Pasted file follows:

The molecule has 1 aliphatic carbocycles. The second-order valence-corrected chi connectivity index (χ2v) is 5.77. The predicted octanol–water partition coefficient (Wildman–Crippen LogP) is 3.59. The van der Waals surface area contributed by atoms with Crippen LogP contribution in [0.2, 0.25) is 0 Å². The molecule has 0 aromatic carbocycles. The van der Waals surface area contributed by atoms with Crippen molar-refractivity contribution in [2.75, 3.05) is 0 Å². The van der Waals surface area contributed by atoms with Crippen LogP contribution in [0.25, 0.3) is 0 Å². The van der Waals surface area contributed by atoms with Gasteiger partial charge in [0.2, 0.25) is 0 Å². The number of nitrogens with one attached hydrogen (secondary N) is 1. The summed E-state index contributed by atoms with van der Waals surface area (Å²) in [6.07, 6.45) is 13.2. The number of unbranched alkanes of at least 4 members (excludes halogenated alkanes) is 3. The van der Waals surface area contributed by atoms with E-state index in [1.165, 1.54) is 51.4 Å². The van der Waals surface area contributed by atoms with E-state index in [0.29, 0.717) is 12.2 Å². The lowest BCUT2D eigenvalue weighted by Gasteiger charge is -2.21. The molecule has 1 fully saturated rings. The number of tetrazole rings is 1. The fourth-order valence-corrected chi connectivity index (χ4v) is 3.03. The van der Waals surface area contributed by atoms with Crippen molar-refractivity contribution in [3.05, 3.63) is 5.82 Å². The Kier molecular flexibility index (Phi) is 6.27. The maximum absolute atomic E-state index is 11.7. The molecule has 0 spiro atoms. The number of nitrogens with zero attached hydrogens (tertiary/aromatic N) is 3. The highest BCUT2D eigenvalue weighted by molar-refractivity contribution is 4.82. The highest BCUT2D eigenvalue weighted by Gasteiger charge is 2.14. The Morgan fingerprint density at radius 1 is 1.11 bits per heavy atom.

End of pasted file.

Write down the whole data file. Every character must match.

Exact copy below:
The molecule has 1 aliphatic carbocycles. The second-order valence-corrected chi connectivity index (χ2v) is 5.77. The predicted octanol–water partition coefficient (Wildman–Crippen LogP) is 3.59. The van der Waals surface area contributed by atoms with Crippen LogP contribution in [0.2, 0.25) is 0 Å². The molecule has 0 aromatic carbocycles. The van der Waals surface area contributed by atoms with Crippen molar-refractivity contribution in [2.75, 3.05) is 0 Å². The van der Waals surface area contributed by atoms with Crippen LogP contribution in [0.25, 0.3) is 0 Å². The van der Waals surface area contributed by atoms with Gasteiger partial charge in [0.2, 0.25) is 0 Å². The number of nitrogens with one attached hydrogen (secondary N) is 1. The summed E-state index contributed by atoms with van der Waals surface area (Å²) in [6.07, 6.45) is 13.2. The number of unbranched alkanes of at least 4 members (excludes halogenated alkanes) is 3. The van der Waals surface area contributed by atoms with E-state index in [1.165, 1.54) is 51.4 Å². The van der Waals surface area contributed by atoms with E-state index in [0.29, 0.717) is 12.2 Å². The lowest BCUT2D eigenvalue weighted by Gasteiger charge is -2.21. The molecule has 1 fully saturated rings. The number of tetrazole rings is 1. The fourth-order valence-corrected chi connectivity index (χ4v) is 3.03. The van der Waals surface area contributed by atoms with Crippen molar-refractivity contribution in [3.05, 3.63) is 5.82 Å². The Kier molecular flexibility index (Phi) is 6.27. The maximum absolute atomic E-state index is 11.7. The molecule has 0 spiro atoms. The number of nitrogens with zero attached hydrogens (tertiary/aromatic N) is 3. The highest BCUT2D eigenvalue weighted by molar-refractivity contribution is 4.82. The highest BCUT2D eigenvalue weighted by Gasteiger charge is 2.14. The Morgan fingerprint density at radius 1 is 1.11 bits per heavy atom.